Class 8 sales in October reached the highest point in more than three years as a smoother supply chain and the bullish economy lifted the total to 25,007, WardsAuto.com reported.
Sales improved 39.5% compared with the 2017 period. They reached the highest level since 25,369 in June 2015.
Year-to-date, sales hit 203,206, up 33.3% compared with 152,409 a year earlier.
With demand for freight hauling strong, analysts were looking for the sales gains.
“The market is playing catch-up to the supply chain issues that hit earlier in the year and starting to catch up with the big demand for new trucks in the market,” said Don Ake, vice president of commercial vehicles at research firm FTR.
Earlier, trucks were slow to be built — as enough parts were not immediately available — and slow to be delivered in the midst of a driver shortage, he said.
But new trucks are hitting the road now.
“Sales are largely doing what they are expected to be doing at this point in time,” ACT Research Co. Vice President Steve Tam said.
October’s volume includes strong gains at Navistar Inc., whose fiscal year ends in October, he said.
“So there is generally a pretty good pop there. If [the industry] adds another 50,000 it will put us at the mark we are expecting for 2018,” with U.S. retail sales, Tam said.
Navistar’s International brand notched 4,806 sales, good for a 19.2% share, and a 71.6% increase in sales from the 2017 period.
“We were pretty strong at the end of our fiscal year on the fleet side,” said Steve Gilligan, Navistar’s vice president of product and vocational marketing.
“We are not seeing any signs of a hard landing [to the current cycle],” he said, adding its dealer stock is up, and dealers are clamoring for more trucks to sell.
Freightliner, a unit of Daimler Trucks North America, sold 8,878 trucks, earning a leading 35.5% market share, as sales increased 40.2% from a year earlier.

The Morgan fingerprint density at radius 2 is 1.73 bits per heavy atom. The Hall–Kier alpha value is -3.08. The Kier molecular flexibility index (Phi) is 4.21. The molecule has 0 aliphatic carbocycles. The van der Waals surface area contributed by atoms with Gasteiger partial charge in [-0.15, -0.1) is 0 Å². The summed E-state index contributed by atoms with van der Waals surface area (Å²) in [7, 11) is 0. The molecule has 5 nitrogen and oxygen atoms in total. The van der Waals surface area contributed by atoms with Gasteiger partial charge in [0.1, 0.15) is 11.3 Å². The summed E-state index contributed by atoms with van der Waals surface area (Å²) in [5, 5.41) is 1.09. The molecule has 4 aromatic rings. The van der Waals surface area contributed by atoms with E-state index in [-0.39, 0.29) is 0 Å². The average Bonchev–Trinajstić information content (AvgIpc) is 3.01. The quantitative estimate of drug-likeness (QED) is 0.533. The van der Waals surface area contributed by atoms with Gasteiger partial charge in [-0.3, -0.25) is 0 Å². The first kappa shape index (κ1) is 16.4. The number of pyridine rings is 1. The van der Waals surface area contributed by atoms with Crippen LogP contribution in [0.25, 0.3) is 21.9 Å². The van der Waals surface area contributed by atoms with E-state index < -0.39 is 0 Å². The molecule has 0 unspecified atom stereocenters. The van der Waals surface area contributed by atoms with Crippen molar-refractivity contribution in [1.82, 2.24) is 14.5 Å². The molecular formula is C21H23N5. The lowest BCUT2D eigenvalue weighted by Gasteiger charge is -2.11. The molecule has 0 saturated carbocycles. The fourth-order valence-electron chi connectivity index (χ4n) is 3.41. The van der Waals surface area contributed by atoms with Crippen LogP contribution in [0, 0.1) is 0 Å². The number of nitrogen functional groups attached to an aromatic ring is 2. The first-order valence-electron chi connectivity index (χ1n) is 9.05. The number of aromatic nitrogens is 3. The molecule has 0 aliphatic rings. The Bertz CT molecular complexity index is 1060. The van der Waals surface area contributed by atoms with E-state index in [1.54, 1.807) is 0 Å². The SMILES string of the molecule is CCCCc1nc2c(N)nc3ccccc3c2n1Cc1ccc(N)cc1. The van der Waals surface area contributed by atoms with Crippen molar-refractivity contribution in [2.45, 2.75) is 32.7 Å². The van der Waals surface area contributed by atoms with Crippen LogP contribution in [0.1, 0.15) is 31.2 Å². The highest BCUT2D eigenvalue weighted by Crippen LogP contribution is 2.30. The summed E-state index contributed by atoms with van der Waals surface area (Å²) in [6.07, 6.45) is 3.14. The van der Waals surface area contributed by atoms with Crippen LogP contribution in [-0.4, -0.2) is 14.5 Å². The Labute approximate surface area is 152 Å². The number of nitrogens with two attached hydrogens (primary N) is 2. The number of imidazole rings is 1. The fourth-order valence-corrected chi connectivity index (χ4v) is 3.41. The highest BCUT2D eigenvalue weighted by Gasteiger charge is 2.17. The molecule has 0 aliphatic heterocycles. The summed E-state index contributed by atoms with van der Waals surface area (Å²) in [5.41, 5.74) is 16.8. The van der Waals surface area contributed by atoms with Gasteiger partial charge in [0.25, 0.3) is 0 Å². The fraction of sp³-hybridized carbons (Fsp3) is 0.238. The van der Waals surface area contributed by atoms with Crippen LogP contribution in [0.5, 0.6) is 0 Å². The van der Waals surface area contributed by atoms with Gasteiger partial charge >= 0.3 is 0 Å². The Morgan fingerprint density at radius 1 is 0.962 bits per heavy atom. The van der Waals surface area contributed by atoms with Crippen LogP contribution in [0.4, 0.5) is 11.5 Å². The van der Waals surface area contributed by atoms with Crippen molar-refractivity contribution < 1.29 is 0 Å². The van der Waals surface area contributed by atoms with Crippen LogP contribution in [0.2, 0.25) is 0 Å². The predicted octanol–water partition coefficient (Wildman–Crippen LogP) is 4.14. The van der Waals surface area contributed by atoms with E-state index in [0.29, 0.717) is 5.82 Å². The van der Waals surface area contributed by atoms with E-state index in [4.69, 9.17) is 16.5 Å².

“We all talk about market share in increments of one-tenth of a share, so it’s definitely a fight,” DTNA President Roger Nielsen said at a recent media roundtable.
As the industry reaches its production capacity, customers have had to make different choices in the interim as they balance their needs with what a particular truck maker’s capacity might be, he said.
“What we are seeing now is supply chain hiccups, not customers abandoning a brand for another,” Nielsen said.
The previous record for North American Class 8 production was slightly above 375,000, in 2006, said Tam.
Now, with the labor constraints truck makers face, the top is closer to 350,000, he added.
ACT’s production forecast is 319,000 this year and 335,000 next year.
Meanwhile, Volvo Trucks North America President Peter Voorhoeve said during a press conference last month, “[VTNA] is regaining market shares, with very good momentum in Canada and significant gains in the longhaul segment.”
The company’s share in Canada through September was 13.9%, compared with 10.2% in the year-earlier period, Voorhoeve said, and year-to-date share in the United States through October was 10.6%, according to Ward’s.
VTNA had U.S. retail sales of 2,215 in October, earning an 8.9% share as sales jumped 47.7% from a year earlier.
Mack Trucks earned a 5.6% share with 1,403 units, a 32% improvement in sales compared with a year earlier.
VTNA and Mack are brands of Gothenburg, Sweden-based AB Volvo.
AB Volvo CEO Martin Lundstedt said of Mack during the parent company’s latest earnings call, “We are improving, but it is a tough situation right now with the competition.”
At the same time, Peterbilt Motors Co. earned a 14.8% market share on sales of 3,707, up 20.5% compared with a year earlier.
Kenworth Truck Co. had a 14.1% share on a volume of 3,526, up 27.3% from the same month in 2017.
Peterbilt and Kenworth are brands of Paccar Inc.
Backlogs and the business conditions are very good, Paccar CEO Ron Armstrong said during the company’s latest earnings call.
“We’re at record levels in all of our segments and our focus is to continue to grow and take advantage of the current market opportunities,” he said. “So I’d say there’s not any major concerns on our horizon.”
“Our Tier 1 suppliers are investing in additional capacity and working closely with Tier 2 suppliers to meet Paccar factory delivery requirements. We expect this situation to normalize in the near term,” Armstrong said.
DTNA’s Western Star brand sold 472 trucks, good for a 1.9% share, as sales rose 26.5% compared with a year earlier.
“We see, with the increasing investment in infrastructure around the country, there is a lot of room for growth on our side in the vocational segment — these traditional severe-service, heavy-duty applications. You’ll see us go after those with additional features on Western Star,” Nielsen said without elaborating.